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The Bitcoin… In the UK!

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For those of you who haven’t heard about Bitcoin yet, this will probably be the future common way to proceed a payment or a money exchange in the next couple of years. You only need internet access, and a credit card, to be able to spend and invest online only by one click!

This brand new financial technology is spreading around the world, and has been present and used in the UK for the last few years. Whether you mine them, by making your computer resolve complicated math algorithmes, or buy them, bitcoins can be used in the UK for individual purchases or within organizations, provided with the bitcoin transaction option.

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Recently, one of the most important English banks, Barclays, decided to start working with bitcoins. Indeed, it would be much simpler for international transactions, as money exchanges between different countries are complicated and expensive, mostly because of the change of unit. With the use of bitcoin, no modification is needed; the service is much faster and cheaper. A report co-authored by the Santander bank, also experimenting with the bitcoin strategy, showed that this blockchain technology, a program that lets people send bitcoins to each other and records those transactions, could reduce banks' infrastructure costs by up to $20 billion (£12.8 billion) a year! Unfortunately, it will still take a couple of years for the banks to adopt a totally new form of payment, mostly because of regulatory and scale issues.

Nobody knows what's next when it comes to bitcoins, that’s the joy of it. The way it works is quite weird, although fundamentally it's digital cash and everyone can understand that,” said Marc Warne, the founder of Bittylicious (one of the main sites selling bitcoins).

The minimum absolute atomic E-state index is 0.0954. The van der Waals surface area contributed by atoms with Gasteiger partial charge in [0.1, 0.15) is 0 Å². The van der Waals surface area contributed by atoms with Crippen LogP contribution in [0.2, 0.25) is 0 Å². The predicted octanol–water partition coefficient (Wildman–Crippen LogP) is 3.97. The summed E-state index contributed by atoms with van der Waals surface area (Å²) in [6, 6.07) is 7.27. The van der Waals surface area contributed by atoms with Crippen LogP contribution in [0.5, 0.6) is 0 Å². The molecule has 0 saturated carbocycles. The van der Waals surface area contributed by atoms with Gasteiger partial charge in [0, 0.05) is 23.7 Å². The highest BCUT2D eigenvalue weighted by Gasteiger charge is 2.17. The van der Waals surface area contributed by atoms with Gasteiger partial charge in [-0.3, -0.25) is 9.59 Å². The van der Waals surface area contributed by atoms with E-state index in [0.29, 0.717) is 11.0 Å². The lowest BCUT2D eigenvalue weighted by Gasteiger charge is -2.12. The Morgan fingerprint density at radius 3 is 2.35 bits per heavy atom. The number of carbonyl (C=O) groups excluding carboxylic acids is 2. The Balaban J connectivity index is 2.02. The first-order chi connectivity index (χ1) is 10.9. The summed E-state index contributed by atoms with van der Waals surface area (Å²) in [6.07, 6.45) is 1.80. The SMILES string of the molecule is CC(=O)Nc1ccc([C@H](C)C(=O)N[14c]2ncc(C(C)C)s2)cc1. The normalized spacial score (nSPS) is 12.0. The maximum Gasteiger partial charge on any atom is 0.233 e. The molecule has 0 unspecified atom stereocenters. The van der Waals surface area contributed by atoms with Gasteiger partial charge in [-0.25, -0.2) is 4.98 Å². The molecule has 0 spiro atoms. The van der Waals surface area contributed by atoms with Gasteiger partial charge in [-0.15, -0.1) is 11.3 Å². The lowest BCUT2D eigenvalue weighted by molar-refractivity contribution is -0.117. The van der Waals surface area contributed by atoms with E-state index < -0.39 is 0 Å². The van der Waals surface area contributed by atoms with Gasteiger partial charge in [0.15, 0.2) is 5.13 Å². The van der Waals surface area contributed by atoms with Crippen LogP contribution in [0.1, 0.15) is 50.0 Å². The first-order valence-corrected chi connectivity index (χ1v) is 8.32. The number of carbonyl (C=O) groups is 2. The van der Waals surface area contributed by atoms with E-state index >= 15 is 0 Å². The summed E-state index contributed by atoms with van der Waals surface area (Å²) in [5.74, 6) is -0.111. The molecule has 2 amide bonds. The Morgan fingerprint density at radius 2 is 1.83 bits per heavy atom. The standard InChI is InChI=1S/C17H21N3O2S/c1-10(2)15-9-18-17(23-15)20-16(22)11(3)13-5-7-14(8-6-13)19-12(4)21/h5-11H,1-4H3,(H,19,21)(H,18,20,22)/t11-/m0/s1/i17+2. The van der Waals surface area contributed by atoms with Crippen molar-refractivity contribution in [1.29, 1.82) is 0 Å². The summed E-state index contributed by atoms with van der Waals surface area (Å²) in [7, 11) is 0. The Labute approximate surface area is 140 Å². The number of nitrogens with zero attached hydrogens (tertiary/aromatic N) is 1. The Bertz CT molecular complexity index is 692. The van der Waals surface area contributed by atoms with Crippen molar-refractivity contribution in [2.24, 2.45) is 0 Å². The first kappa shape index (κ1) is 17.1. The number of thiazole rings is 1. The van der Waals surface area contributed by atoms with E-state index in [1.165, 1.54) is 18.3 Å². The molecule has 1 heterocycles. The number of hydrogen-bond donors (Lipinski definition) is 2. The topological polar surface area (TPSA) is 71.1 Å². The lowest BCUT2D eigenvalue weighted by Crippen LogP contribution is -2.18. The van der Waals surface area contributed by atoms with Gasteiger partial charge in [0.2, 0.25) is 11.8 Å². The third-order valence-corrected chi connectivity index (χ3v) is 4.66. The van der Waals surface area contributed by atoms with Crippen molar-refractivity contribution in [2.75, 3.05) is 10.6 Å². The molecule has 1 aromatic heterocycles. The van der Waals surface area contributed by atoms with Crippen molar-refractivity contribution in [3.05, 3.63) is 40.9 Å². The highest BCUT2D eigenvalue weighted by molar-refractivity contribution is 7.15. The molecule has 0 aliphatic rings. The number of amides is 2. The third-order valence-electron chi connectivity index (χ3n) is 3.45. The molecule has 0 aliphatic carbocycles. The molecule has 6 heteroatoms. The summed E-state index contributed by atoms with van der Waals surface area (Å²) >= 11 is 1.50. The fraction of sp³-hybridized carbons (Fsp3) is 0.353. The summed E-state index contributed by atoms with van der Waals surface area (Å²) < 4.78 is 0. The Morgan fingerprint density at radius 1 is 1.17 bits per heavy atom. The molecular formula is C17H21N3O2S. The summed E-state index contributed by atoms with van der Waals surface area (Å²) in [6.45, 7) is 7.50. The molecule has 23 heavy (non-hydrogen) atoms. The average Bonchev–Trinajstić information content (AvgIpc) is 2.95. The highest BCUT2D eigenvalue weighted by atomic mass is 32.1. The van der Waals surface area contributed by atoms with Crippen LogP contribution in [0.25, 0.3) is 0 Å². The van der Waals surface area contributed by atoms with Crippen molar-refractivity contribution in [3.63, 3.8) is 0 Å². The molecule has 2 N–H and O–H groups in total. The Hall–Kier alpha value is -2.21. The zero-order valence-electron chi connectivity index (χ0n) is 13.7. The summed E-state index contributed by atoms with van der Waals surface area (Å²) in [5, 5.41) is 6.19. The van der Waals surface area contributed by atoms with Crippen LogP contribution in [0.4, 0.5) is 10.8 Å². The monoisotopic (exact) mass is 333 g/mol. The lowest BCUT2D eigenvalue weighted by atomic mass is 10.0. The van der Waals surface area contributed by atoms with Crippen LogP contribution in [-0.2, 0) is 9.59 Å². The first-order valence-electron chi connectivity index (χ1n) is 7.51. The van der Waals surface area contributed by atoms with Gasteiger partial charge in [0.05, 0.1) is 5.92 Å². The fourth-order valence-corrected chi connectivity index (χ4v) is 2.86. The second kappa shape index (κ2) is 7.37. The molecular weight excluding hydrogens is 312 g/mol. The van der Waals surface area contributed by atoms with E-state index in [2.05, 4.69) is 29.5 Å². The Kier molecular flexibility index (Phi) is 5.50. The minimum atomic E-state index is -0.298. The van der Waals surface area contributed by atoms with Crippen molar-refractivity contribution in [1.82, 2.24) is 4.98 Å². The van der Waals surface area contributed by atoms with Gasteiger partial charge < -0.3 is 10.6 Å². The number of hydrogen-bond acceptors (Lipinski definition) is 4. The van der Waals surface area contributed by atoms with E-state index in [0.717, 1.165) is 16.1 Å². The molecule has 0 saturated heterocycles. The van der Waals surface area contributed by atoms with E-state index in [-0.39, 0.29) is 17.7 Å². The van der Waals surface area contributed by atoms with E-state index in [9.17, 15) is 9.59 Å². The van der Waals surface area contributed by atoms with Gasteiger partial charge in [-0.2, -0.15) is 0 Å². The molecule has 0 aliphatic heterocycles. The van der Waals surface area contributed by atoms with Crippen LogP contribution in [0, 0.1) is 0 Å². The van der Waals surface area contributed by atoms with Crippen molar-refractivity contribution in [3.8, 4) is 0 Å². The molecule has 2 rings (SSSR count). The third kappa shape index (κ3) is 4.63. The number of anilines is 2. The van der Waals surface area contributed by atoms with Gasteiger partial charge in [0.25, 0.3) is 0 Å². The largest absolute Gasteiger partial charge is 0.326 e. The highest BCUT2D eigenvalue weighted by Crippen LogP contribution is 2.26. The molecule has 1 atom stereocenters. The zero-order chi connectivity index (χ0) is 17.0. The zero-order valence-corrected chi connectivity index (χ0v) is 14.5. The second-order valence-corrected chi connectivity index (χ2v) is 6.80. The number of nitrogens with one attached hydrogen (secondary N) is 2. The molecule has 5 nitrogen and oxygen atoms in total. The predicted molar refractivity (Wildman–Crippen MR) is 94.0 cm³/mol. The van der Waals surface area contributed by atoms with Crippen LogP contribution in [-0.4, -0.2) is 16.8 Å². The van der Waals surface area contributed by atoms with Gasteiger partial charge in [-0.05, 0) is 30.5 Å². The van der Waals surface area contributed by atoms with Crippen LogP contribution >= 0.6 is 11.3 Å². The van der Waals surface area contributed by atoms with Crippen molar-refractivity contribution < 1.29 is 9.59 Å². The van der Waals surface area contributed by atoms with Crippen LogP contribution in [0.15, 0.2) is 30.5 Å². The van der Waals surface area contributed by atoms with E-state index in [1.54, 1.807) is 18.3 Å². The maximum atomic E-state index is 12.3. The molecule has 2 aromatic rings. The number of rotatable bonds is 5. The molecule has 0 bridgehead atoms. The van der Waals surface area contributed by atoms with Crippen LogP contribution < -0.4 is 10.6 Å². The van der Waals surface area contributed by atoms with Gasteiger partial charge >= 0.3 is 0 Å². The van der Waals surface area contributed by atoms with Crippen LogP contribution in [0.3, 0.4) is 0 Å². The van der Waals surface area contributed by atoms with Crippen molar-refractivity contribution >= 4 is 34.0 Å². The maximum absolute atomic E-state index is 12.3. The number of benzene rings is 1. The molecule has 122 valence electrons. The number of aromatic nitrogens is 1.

by Paloma   

The bitcoin is great for sellers. Many websites sell them in a simple and rapid way. It’s not as good for buyers. They cannot spend it on clothes in a shop, or on food in a restaurant. The only way they can use them effectively in turn is by becoming bitcoin traders. This evidently has major economic consequences, but how does this affect the UK?

While the bitcoin is massively popular on the main European continent, it is slightly less so in the UK. Although the community of bitcoiners is a buzzing and enthusiastic one, the country as a whole feels ambivalent about the world’s number one cryptocurrency. It’s a question of people versus institutions. The general public is curious and wants to experiment, work out the potential of the bitcoin, basically, give it a chance.

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Conversely, the institutions, banks and government don’t want to take chances. And who can blame them? Taking risks is a luxury that the government, responsible of an entire nation, cannot afford.

The government’s scepticism undesirably fuels the growth of the bitcoin, as an unrecognised and unofficial currency. But that doesn’t stop people from publicly meeting up for bitcoin events in order to trade their unofficial money for goods. London’s first Satoshi Square event took place two years ago. People met up in the City stretch from Saint Paul’s Cathedral to the Gherkin and made the financial capital look more enthusiastic than it ever had (and that’s saying something).

It looked like a live Wall Street performance, with Bitcoin enthusiasts meeting to create and cultivate networks face to face, despite the bitcoin being a digital commerce.  

The government doesn’t halt the bitcoin boom so much; however, it is almost impossible to purchase bitcoins at competitive rates. I therefore doubt the bitcoin will become a global currency anytime soon, but its popularity keeps growing as I write.  

by William H.